St. Martins (2009), January 2014
Mass-market paperback, 512 pp.; eBook (2010)
Reviewed by Michael R. Collings
Over the past few months, I’ve had the enjoyable opportunity of reading a number of stories by Jonathan Maberry. Although I’d encountered some short pieces before, I hadn’t explored his novels until I read his compelling GHOST ROAD BLUES trilogy (including Ghost Road Blues, limited JournalStone edition, March 2014; and Dead Man’s Song, limited JS edition, May 2014; in preparation for an assignment from JournalStone). I followed that up with a close, intensive reading of the novels that resulted in an essay, “The Great Chain of Evil,” which I will be presenting at “Life, The Universe & Everything” this year in Provo and which will be the opening essay in Chain of Evil: The JournalStone Guide to Writing Darkness (to be published through JS).
Then I was asked by JS to work with the forthcoming limited-edition collection of short fiction, Joe Ledger: Special Ops (April, 2014), a series of tales interwoven with the Ledger novels. Again, this afforded me the chance to read slowly and carefully, to enjoy the consummate skill Maberry brings to his stories…and to become increasingly intrigued with Ledger as character and as fulcrum for fictions.
So…I purchased Patient Zero, the first Joe Ledger novel, for my Kindle and, armed with re-fillable sodas at my favorite sandwich shop, set out to read for my own pleasure rather than by assignment.
As I might have anticipated from Maberry, the novel begins with a bang. Joe Ledger, Baltimore cop and future agent for the Department of Military Sciences, helps spearhead an incursion into the stronghold of a terrorist cell and, in the process, shoots and kills a crucial member of the cell. Shortly thereafter, two stolid FBI agents confront him and ‘request’ that he accompany them. The result is an interview with Mr. Church, head of the DMS, an agency dedicated to handling terrorist threats too immediate, to crucial, and too difficult for Homeland Security. As part of the recruitment interview, he is given a simple task: to handcuff a prisoner in an adjoining room to the table. But there is a twist that startles even Ledger.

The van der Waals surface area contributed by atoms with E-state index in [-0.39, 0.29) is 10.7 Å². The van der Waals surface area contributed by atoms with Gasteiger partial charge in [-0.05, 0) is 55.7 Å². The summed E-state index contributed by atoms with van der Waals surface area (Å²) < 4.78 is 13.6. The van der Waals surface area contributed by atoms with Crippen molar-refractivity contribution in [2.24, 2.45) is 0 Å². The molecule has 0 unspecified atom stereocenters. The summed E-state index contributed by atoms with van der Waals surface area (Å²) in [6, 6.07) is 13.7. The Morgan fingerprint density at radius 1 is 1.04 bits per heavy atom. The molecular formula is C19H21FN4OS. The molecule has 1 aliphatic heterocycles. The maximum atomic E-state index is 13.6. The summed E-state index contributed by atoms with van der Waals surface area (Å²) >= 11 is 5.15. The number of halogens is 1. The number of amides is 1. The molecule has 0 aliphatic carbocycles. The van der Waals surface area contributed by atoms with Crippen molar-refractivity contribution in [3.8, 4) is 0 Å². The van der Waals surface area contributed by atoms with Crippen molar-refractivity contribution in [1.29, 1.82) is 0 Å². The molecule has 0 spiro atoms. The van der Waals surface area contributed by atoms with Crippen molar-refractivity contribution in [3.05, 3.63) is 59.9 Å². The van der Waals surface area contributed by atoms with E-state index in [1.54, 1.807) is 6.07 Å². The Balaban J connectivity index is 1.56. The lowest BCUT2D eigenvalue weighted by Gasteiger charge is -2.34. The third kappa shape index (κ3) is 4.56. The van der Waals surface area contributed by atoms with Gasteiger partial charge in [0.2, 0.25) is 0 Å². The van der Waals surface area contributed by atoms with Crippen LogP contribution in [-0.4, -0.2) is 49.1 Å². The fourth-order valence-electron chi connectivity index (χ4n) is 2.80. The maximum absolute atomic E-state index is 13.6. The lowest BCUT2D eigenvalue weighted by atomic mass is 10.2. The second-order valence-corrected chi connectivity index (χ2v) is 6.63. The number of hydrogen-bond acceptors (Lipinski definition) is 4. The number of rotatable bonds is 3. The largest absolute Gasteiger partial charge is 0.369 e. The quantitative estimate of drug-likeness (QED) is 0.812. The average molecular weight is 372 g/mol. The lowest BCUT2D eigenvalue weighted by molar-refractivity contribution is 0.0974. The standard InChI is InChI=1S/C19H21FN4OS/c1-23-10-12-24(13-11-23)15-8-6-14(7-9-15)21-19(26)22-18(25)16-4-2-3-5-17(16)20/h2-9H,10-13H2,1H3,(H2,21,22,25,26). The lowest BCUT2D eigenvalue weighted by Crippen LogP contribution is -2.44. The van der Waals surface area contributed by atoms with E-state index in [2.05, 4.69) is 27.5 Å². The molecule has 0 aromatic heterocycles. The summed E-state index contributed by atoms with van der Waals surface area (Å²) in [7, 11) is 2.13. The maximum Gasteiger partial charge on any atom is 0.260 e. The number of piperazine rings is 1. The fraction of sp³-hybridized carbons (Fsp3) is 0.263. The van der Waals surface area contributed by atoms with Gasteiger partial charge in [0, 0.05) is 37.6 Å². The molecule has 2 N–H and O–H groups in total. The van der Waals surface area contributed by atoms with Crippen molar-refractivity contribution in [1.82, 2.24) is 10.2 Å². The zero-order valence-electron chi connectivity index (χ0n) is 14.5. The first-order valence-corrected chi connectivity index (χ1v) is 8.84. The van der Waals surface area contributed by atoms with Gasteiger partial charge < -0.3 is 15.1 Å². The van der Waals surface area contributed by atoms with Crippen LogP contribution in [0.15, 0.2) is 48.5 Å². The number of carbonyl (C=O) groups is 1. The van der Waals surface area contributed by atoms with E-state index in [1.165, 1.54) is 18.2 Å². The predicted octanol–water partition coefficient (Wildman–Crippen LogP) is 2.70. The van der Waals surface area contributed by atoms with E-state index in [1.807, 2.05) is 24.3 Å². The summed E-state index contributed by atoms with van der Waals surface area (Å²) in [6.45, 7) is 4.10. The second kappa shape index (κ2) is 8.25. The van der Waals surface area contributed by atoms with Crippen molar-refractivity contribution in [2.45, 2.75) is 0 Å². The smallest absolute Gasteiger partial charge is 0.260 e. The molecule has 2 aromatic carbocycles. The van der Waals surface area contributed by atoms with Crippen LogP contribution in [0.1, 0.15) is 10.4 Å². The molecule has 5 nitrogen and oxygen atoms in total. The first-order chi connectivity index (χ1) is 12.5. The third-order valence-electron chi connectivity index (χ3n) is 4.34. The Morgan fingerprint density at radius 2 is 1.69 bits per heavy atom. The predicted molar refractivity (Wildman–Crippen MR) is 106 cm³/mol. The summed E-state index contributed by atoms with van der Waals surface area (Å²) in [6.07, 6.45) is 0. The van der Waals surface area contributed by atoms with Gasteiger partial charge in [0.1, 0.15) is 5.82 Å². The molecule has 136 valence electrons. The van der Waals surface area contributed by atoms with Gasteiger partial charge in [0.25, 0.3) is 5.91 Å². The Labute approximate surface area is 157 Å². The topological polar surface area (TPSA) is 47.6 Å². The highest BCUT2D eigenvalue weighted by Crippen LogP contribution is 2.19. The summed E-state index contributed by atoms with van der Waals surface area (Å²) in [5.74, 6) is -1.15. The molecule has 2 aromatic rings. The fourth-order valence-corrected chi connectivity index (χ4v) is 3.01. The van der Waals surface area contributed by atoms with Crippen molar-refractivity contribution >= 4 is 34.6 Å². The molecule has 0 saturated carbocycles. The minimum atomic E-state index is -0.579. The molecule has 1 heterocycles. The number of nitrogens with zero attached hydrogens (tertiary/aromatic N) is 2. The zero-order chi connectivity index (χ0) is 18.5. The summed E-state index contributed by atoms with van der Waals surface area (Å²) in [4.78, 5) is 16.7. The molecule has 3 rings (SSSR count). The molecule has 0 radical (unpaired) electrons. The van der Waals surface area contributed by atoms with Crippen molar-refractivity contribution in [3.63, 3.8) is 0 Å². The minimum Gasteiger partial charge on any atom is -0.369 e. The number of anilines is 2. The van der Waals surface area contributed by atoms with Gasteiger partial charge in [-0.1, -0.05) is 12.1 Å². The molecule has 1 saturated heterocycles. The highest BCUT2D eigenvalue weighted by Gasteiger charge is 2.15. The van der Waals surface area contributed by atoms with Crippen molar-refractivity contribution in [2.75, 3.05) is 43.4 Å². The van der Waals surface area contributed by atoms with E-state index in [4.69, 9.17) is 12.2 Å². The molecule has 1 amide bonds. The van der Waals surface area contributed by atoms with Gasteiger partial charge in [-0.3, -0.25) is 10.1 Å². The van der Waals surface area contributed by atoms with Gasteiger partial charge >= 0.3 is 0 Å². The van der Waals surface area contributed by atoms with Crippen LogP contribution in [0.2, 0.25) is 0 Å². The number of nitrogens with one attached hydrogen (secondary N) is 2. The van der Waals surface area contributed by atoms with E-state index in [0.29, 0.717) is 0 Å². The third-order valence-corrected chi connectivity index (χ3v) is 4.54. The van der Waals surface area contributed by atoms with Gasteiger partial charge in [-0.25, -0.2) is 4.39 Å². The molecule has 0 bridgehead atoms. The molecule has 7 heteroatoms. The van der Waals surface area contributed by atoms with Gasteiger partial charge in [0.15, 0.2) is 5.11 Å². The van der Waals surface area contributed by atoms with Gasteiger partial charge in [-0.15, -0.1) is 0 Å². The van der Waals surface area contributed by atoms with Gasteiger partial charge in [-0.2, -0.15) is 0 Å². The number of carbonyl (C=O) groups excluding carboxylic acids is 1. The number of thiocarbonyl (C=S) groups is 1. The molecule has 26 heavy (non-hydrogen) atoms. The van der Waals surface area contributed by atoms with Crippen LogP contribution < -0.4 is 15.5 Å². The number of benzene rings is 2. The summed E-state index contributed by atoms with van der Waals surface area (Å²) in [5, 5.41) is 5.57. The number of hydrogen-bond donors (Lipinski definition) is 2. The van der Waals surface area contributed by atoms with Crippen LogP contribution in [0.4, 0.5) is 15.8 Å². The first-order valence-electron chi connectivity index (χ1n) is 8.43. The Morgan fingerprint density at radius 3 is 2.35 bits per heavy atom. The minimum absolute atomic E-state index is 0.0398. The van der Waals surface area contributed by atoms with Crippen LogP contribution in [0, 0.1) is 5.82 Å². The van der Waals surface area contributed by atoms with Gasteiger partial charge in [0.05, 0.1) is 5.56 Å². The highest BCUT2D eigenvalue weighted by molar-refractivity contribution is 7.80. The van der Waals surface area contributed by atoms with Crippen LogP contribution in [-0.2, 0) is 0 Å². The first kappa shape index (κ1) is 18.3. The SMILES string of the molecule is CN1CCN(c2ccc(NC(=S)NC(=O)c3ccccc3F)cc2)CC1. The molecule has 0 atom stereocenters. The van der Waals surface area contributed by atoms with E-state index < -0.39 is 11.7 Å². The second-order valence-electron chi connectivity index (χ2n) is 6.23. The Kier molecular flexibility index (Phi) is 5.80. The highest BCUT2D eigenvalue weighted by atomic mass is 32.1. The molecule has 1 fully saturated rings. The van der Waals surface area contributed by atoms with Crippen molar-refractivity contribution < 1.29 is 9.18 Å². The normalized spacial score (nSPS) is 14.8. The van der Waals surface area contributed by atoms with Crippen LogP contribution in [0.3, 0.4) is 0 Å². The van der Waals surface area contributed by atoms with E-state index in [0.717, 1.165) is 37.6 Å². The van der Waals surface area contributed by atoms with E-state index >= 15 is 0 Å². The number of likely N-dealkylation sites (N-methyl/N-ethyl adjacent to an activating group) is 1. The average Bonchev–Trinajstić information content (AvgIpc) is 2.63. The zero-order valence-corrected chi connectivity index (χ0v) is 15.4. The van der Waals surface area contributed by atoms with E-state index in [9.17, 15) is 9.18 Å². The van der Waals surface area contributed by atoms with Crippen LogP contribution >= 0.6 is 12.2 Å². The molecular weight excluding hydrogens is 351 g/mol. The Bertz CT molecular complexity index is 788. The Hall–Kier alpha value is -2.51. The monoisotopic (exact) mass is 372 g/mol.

The man he must subdue is the one he has already killed.
From that moment, events move with breakneck speed (pun intended). Almost as fast as one can turn the pages, Ledger finds himself captain of a special-ops team fighting against the deadliest threat the world has ever known: lab-created zombies—known as walkers—intent on destroying America.
The walkers are the result of collaboration between an American multi-billionaire dedicated to becoming the richest man on earth and a husband-and-wife team of Middle Eastern extremists dedicated to…, well, that is part of the continual texture of twists and turns that makes up Patient Zero. Called by one commenter a neo-noir-thriller and by another a bioterrorism thriller, the novel combines all of the suspense and cliff-hangers of traditional thrillers with a species of horrific zombie that is instinctively believable, scientifically credible, and narratively perfect. Capable of transforming from dying human to flesh-eating, mindless monster in a matter of seconds, the walkers fit flawlessly into the series of episodes that bring the enemy closer and closer to their goal. And all that stands in their way is one man—Joe Ledger.
Patient Zero offers readers crisp prose, delightfully and almost comically colloquial at times, precisely and accurately scientific at others. The tone aptly reflects Ledger and his internal complications, including seeing himself as simultaneously a Civilized Man, a Cop, and a Warrior, and capable of acting in whatever capacity the situation demands. As a Warrior, he reminds me in some fundamental ways of Orson Scott Card’s creation, Ender Wiggin—it is not enough merely to defeat the enemy; one must defeat the enemy decisively, definitively, and permanently. For Ledger, this means putting his multiple concepts of self at risk, as well as his own life.
From beginning to end Patient Zero invites readers in and makes them imaginatively part of a world in which heroism might still occur; in which the survival of a culture, a nation, depends on the actions of a single individual (or a small group). And, as with all truly epical treatments of protagonists, it outlines not only the process by which the hero succeeds but the enormous consequences he must accept.
Given what I had previously read of Maberry’s fiction, I expected Patient Zero to be taut, well-written and well-constructed, exciting from the first sentence to the last. I wasn’t disappointed.